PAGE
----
This is a point the UK authorities clearly appreciate and understand. Mr Glen said that crypto will bring dynamism to finance and that regulation must therefore be dynamic too, “rather than a static, rigid thing.” His analogy of envisioning regulation as “computer code, which can be refined and rewritten when needed” is well-stated and absolutely correct. Marrying this vision of dynamism with the work of regulators who have achieved their international status by being reliable and predictable is clearly something that will require some effort.
For example, industry eagerly awaited the publication of the UK Government’s Stablecoin Consultation response and broadly supported the proposal to bring stablecoins — where used as a means of payment — under a clear regulatory framework. However, success will be determined by how well and quickly this is implemented. The UK Government’s planned consultation and implementation of tailored digital asset regulation will need to be a fast follow to ensure that the UK does not fall behind.
Creating a dedicated policy unit and an equivalent supervisory unit with the resources to oversee digital assets would be a worthwhile investment, potentially with a cross-regulatory function much like the Digital Economy Taskforce as proposed by the Kalifa Review. It would need to be staffed by those with specialist knowledge of the sector and could also act as a single point of contact for the industry and present clarity for new and emerging businesses who are considering the UK as their home.
Again the UK Government shows its foresight, with Mr Glen sketching out a new world for both the “newly regulated and the regulators,” with a Government Minister driving the process, including the establishment of the Crypto Engagement Group. For him to imagine a policy of industry and authorities “working together and learning from each other” while maintaining high standards, yet being flexible and working at the pace that the speed of innovation needs” sets the UK as an inviting home for web3 entrepreneurs Mr Glen’s challenge is to make sure that he delivers on his promise to create “robust and effective innovation that won’t hinder innovation, but will boost it.”
With digital assets rapidly becoming a worldwide phenomenon, countries around the world are competing to establish themselves as leaders and to embrace the potential of the new, decentralized web. As the UK emerges as a leader in crypto and digital assets, it has a unique opportunity to work with other like-minded countries to create a workable international framework for regulation. All this needs to be done together with the industry and other stakeholders in a consultative and transparent manner. True innovation means engaging with the people working with those who have important perspectives on how the best policy outcomes are achieved. A fresh focus on digital assets does not mean leaving established institutions behind — they will unquestionably play an important role in the future and in many cases, will adopt blockchain technology as a critical component of their infrastructure.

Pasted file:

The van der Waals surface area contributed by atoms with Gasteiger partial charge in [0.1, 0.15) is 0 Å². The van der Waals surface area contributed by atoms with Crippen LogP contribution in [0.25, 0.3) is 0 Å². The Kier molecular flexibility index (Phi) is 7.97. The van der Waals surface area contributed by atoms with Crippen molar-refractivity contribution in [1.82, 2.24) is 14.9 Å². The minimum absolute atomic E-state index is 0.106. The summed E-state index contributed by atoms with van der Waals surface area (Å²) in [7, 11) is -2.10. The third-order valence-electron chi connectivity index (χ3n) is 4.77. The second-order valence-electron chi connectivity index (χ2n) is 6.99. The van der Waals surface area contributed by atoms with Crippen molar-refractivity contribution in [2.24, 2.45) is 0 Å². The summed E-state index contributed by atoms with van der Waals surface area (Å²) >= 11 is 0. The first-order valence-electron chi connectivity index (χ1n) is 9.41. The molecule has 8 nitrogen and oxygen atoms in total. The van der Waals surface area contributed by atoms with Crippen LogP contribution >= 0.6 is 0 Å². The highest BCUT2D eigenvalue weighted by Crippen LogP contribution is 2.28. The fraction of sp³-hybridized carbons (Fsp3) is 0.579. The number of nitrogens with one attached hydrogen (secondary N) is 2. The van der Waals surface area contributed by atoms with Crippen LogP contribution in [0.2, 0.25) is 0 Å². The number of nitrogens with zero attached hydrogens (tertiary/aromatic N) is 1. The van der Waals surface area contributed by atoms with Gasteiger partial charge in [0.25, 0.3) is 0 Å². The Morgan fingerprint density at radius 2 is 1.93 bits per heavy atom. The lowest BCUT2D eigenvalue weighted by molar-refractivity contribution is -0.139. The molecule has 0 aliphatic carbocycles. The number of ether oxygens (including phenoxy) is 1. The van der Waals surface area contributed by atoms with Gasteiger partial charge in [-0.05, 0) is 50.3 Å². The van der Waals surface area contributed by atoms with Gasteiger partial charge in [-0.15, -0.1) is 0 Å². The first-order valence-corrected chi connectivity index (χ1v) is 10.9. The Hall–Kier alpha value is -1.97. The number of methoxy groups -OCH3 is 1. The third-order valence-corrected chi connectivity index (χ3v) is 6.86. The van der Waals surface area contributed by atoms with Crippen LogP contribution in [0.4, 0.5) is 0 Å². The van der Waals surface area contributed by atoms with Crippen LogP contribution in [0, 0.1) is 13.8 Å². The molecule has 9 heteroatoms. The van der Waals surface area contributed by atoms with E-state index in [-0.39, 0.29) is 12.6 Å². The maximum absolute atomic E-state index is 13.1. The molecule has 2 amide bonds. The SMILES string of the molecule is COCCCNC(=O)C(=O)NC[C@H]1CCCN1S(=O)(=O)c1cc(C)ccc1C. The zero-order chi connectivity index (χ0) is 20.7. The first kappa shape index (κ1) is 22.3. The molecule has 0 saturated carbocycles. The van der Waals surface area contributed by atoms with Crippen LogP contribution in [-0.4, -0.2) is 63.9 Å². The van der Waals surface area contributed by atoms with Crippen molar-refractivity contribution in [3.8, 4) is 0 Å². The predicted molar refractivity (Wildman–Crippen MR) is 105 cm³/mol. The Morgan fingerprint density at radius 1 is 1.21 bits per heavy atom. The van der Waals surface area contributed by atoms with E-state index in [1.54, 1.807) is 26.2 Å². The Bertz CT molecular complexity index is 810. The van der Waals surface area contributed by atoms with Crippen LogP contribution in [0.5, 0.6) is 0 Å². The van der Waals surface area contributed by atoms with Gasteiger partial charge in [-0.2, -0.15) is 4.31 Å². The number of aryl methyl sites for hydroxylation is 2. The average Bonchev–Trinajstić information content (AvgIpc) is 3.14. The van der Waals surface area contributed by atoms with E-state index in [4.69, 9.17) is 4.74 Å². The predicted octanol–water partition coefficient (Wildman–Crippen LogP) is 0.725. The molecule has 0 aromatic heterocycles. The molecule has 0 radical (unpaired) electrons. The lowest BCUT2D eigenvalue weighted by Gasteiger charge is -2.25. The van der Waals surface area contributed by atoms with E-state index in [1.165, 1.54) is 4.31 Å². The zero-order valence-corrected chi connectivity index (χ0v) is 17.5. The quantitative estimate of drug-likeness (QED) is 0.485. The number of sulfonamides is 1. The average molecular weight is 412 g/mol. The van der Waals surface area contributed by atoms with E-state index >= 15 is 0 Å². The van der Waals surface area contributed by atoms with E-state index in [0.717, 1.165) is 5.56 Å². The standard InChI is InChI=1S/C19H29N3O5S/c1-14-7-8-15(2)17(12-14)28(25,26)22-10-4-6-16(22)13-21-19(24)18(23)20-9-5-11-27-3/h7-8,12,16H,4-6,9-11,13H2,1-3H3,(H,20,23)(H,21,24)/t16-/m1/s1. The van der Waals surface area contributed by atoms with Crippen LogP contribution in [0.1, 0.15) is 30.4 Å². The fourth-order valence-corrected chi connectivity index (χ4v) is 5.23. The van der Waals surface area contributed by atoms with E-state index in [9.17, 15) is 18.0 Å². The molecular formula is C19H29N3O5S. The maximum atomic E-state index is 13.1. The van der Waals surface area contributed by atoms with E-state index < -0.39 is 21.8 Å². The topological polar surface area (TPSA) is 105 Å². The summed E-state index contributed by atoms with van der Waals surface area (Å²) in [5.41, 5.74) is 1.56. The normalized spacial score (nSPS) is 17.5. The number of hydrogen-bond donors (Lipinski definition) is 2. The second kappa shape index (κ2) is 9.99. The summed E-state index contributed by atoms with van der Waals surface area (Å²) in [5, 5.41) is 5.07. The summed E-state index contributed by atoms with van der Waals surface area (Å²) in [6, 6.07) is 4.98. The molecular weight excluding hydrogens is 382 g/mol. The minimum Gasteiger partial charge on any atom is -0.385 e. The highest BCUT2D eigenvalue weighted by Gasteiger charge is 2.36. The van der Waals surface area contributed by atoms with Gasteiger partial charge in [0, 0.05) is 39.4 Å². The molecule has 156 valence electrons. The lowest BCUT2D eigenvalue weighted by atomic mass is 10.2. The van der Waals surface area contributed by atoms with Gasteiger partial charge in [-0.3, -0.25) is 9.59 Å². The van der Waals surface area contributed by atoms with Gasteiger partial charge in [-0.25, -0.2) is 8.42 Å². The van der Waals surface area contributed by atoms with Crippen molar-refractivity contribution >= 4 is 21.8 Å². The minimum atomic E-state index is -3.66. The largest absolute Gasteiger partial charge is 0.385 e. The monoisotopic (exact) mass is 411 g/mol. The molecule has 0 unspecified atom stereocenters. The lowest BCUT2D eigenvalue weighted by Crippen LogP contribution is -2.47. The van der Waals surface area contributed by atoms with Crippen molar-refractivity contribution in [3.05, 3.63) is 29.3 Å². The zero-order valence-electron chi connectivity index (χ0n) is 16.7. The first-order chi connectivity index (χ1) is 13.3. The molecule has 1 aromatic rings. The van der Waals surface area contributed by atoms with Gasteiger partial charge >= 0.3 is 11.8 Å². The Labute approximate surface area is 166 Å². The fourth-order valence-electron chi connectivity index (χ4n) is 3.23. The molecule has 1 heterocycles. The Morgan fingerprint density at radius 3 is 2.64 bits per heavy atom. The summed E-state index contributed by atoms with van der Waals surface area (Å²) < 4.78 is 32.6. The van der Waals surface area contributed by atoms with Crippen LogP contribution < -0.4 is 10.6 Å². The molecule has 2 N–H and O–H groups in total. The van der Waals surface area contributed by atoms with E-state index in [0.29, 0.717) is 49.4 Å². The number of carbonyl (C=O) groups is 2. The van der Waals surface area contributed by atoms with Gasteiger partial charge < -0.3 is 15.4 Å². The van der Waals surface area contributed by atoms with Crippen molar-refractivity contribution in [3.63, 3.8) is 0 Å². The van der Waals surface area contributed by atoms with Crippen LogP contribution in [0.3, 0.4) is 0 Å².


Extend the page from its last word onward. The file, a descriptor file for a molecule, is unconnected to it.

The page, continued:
To conclude, we must recognize that digital assets are a technological breakthrough that allows us to increase economic freedom for everyone. The UK Government certainly recognizes this, though Mr Glen rightly says that “no one knows for sure what the future of crypto looks like in the UK.” But what he has shown is that the UK clearly sees that the future can only be embraced by not focusing exclusively on perceived risks, but instead also seeing the opportunities.
Mr Glen finished his address by saying “we’re on the cusp of something important, we have the opportunity to shape and lead it.” By following through on this vision and by implementing consistent, proportionate and appropriate regulation as soon as possible, the UK can not only help bring about a better, safer, more resilient and fairer system for everyone, but also help unlock broader innovation. The UK government — and Mr. Glen specifically — deserve enormous credit for setting the stage for the UK to play an important role in the future of innovation.
About Faryar Shirzad
Faryar Shirzad is the Chief Policy Officer at Coinbase, where he leads the company’s engagement with policymakers around the world. Before joining Coinbase, Faryar was Global Co-Head of Government Affairs at Goldman Sachs. He has also served in various roles in the U.S. government, including deputy national security advisor for international economic affairs for President George W. Bush. Faryar earned a JD from the University of Virginia School of Law, an MPP from the John F. Kennedy School of Government at Harvard, and a Bachelor of Science degree from the University of Maryland, College Park.